On a slow boat to Hawaii

Your observer has just returned from a 15-day cruise from San Francisco to Hawaii and back via Mexico.

Most of the crew seen by passengers (housekeeping, food service staff and deck attendants) are from Eastern Europe. South America and Asia.  It appears we get these reasonably priced holidays because the companies are able to employ cheap labor.  There are no labor laws at sea but at least they have jobs.

DSCF5580 I have it in my mind that for crew members the ships are prisons.  Employees are there for up to 10 months at a time, must be on the ship every night and can get off, if at all, only for a few hours at a time.  (Fifteen days was too long for me.)  On a previous cruise a number of workers said they were going to do just one more contract.  We didn’t hear that this time.

The length of contracts varied from six to ten months and appeared to vary according to where the person came from.  People from Eastern Europe appeared to have six month contracts while people from the Philippines are Asian countries were on the ship for 10 months.  No one was able to explain the difference.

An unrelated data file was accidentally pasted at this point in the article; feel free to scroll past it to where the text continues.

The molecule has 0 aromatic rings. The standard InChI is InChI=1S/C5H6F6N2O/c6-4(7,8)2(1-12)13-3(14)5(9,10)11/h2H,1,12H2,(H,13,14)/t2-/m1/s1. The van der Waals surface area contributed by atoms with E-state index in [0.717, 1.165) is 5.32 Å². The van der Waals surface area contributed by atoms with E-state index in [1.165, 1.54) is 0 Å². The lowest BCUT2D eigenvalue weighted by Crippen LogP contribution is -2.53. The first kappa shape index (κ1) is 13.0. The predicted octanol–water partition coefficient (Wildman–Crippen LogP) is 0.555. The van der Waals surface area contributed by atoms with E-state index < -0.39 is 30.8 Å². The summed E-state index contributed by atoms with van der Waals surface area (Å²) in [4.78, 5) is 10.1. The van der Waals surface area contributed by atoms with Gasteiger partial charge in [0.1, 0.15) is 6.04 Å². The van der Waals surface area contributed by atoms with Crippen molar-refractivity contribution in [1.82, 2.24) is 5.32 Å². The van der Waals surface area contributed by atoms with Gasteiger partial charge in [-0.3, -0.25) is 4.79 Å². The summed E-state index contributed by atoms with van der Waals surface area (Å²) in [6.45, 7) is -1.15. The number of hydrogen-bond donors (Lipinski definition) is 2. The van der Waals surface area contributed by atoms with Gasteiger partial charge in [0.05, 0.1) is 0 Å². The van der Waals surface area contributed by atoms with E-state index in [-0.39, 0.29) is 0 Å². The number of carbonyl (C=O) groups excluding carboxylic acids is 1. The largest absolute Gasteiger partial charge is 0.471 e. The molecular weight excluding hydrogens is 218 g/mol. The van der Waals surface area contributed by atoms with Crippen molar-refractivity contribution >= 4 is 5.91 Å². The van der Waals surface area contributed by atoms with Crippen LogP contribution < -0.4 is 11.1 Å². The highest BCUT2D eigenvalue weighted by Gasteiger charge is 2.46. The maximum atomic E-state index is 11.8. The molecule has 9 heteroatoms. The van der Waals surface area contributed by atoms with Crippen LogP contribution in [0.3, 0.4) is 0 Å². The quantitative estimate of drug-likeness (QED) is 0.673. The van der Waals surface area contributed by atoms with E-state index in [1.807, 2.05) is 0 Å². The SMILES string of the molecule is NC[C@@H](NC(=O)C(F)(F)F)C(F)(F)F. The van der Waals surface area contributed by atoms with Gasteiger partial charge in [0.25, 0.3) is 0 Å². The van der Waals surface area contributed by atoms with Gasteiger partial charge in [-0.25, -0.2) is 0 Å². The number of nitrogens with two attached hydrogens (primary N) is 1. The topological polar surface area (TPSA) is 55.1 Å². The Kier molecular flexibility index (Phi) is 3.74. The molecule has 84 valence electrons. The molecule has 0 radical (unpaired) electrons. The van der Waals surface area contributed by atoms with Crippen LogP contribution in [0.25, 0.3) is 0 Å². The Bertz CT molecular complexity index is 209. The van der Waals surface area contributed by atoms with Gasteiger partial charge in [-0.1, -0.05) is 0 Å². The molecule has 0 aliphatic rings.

At least some of the workers from Eastern Europe had degrees.  Two girls from Ukraine had degrees in international economics.  This world needs people who understand economics more than it needs waitresses or hand washing police.

(With 2,600 passengers and 1,100 crew in a small space hand washing to prevent the spread of disease was very important.  A major concern is the buffet where many people handle the serving utensils.  Therefore a disinfectant station and an attendant were placed at the entrance.  On returning home I read an article about concerns for a world pandemic.  Perhaps we do need more hand washing police.  But do they need to be trained in economics?)